St. Hallvard's Church and Monastery

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St. Hallvard's Church and Monastery
St. Hallvard kirke og kloster
Coordinates: 59°54′45.55″N 10°46′8.72″E / 59.9126528°N 10.7690889°E / 59.9126528; 10.7690889
Location Enerhauggata 4
Oslo
Country Norway
Denomination Roman Catholic
Website Website (Norwegian)
History
Dedication Saint Hallvard
Consecrated 1966
Architecture
Status Parish Church
Functional status Active
Administration
Parish St. Hallvard
Diocese Oslo
Clergy
Bishop(s) Bernt Ivar Eidsvig

St. Hallvard's Church and Monastery (Norwegian: St. Hallvard kirke og kloster) on Enerhaugen in Oslo, Norway, not far from the former medieval St. Hallvard's Cathedral, is the location of the largest current parish of the Roman Catholic Church in Norway. St. Hallvard's monastery and church in Oslo, drawn by the architects Lund & Slaatto. It has three sections: the monastery, the parish section and the church, and they surround the central nave. The building is on three floors and is built of brick and concrete, both outside and inside where emerges with its raw surface. It is divided into three volumes enclosing a circular church room covered with red brics and concrete.[1]

The church attracted much attention in academic circles when it was completed in 1966 and was rewarded with several architectural awards. From the outside the building is square, stern and introspective. But in the heart of building where the church is located, it is circular and packed into the square monastery building. The roof of the church room hangs down and gives the lowest height where it is traditionally highest. St. Hallvard's Church is the Catholic parish church for eastern Oslo, and was run by the Franciscans until 1 September 2008.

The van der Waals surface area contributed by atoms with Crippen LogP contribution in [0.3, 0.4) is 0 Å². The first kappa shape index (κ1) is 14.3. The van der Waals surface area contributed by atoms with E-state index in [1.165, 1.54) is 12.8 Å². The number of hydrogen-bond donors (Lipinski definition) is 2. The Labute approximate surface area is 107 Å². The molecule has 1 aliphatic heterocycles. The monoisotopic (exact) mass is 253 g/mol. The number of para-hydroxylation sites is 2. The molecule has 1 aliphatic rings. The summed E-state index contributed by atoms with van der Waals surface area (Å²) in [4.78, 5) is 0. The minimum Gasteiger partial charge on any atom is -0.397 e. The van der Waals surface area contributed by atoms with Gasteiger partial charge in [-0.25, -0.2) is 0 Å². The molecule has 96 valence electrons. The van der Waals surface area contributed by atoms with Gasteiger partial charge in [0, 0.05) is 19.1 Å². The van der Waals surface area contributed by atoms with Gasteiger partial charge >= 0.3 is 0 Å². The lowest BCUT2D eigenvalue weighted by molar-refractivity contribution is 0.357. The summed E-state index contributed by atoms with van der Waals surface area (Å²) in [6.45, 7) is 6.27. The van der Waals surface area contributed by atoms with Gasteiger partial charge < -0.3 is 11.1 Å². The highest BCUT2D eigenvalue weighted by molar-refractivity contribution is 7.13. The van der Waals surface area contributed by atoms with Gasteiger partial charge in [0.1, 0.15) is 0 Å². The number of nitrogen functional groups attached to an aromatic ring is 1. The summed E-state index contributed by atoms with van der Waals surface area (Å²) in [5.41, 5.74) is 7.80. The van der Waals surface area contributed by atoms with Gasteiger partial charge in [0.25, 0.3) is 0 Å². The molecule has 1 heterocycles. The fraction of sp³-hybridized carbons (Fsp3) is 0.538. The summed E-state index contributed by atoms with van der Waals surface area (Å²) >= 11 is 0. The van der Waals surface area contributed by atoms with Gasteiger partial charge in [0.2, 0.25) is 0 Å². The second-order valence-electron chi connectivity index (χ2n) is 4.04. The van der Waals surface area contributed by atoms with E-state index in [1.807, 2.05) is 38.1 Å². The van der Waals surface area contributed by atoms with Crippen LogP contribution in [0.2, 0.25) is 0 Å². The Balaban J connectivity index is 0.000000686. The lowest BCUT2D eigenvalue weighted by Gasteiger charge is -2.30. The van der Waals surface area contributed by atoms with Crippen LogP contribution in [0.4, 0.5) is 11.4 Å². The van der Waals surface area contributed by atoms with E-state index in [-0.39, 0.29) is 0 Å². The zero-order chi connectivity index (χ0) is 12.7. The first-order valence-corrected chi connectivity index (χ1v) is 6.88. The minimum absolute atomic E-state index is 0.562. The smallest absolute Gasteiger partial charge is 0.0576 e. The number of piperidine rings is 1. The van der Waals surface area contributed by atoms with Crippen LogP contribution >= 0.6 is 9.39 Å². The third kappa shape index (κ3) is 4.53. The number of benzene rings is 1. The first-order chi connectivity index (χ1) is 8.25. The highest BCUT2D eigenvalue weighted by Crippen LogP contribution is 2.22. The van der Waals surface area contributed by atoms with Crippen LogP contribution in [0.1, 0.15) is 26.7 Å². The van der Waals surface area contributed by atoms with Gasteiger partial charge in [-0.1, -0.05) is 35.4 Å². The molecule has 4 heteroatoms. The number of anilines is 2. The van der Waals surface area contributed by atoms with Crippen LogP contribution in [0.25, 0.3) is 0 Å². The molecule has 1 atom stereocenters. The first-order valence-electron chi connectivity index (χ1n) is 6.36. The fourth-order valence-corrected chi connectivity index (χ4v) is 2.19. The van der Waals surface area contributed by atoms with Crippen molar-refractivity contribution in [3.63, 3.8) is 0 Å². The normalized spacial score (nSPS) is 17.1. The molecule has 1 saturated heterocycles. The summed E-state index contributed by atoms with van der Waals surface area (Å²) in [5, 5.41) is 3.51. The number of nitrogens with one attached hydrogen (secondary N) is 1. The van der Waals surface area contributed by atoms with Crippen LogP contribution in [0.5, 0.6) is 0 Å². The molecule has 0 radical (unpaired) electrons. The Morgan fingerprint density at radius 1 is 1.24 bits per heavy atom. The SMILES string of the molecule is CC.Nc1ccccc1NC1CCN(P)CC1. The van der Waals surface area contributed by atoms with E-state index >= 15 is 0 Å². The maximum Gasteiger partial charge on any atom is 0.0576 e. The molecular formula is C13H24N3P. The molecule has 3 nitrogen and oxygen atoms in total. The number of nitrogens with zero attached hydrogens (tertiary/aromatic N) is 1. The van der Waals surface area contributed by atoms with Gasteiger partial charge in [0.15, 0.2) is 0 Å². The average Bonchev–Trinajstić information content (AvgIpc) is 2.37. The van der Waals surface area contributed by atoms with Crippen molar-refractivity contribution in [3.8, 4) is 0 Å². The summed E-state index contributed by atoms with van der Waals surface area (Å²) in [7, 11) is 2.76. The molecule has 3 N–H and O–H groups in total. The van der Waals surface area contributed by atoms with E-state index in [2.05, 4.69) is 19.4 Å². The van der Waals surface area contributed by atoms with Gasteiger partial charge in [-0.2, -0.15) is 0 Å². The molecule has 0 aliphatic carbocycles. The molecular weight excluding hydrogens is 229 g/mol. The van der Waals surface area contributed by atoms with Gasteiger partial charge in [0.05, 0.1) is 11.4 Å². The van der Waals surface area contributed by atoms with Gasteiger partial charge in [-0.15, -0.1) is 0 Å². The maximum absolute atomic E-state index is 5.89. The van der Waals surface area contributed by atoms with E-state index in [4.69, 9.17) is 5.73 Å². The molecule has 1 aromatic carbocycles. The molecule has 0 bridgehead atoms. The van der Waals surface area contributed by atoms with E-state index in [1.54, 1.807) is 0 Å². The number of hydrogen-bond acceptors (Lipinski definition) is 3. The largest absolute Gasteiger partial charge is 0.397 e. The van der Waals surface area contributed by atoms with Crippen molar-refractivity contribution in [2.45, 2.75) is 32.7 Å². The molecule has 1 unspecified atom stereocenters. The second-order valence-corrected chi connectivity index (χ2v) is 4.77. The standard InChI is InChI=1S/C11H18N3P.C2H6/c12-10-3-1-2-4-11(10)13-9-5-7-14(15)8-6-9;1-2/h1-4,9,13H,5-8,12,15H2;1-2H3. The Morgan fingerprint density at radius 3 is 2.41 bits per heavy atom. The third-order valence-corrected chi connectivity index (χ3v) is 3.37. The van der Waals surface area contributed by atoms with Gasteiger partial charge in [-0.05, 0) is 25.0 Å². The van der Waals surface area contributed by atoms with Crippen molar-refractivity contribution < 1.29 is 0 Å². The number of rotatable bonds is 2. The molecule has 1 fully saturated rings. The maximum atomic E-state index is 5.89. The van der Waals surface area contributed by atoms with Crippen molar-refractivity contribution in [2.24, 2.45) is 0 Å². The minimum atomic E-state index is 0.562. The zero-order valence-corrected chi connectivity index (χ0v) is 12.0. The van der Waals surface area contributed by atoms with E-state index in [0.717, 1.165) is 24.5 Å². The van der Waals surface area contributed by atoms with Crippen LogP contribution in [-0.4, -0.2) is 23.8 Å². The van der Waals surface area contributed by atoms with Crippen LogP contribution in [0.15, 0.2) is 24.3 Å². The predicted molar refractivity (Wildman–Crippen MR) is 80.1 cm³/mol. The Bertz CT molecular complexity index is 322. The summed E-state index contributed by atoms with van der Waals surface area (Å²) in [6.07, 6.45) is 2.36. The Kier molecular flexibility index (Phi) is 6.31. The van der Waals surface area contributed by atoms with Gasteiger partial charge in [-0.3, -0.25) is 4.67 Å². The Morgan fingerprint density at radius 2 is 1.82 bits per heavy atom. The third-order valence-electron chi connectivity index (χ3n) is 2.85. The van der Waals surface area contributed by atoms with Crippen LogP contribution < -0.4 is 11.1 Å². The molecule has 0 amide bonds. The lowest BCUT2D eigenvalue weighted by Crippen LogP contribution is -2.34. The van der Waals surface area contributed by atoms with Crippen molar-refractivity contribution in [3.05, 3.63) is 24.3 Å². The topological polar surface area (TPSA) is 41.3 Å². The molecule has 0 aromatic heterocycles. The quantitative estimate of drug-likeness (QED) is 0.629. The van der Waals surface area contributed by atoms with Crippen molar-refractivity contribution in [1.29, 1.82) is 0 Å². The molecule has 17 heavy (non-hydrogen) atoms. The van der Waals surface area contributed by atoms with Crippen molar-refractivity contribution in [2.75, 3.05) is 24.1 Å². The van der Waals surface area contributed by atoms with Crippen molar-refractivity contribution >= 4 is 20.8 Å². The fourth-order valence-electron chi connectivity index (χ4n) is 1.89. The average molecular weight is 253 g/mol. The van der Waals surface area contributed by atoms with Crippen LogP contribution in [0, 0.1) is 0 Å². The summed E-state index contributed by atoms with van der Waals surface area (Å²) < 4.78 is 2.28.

Interior from the church. Church organ above to the left.

In the adjacent, rectangular Santa Maria chapel the sacraments are preserved.

The monastery has a chancery, living rooms and cells. It is now being converted into apartments for catholic priests.

The parish section has a vestry, offices for Fransiskushjelpen, reading room and meeting room.[2][3]

References[edit]

  1. ^ St. Hallvard kirke og kloster by Sivilarkitekt MNAL Jon Haug (Norwegian)
  2. ^ Kjell Lund and Christian Norberg-Schultz: St, Hallvard kirke og kloster. Arfo forlag (book) (Norwegian)
  3. ^ Book Review Dagbladet (Norwegian)

External links[edit]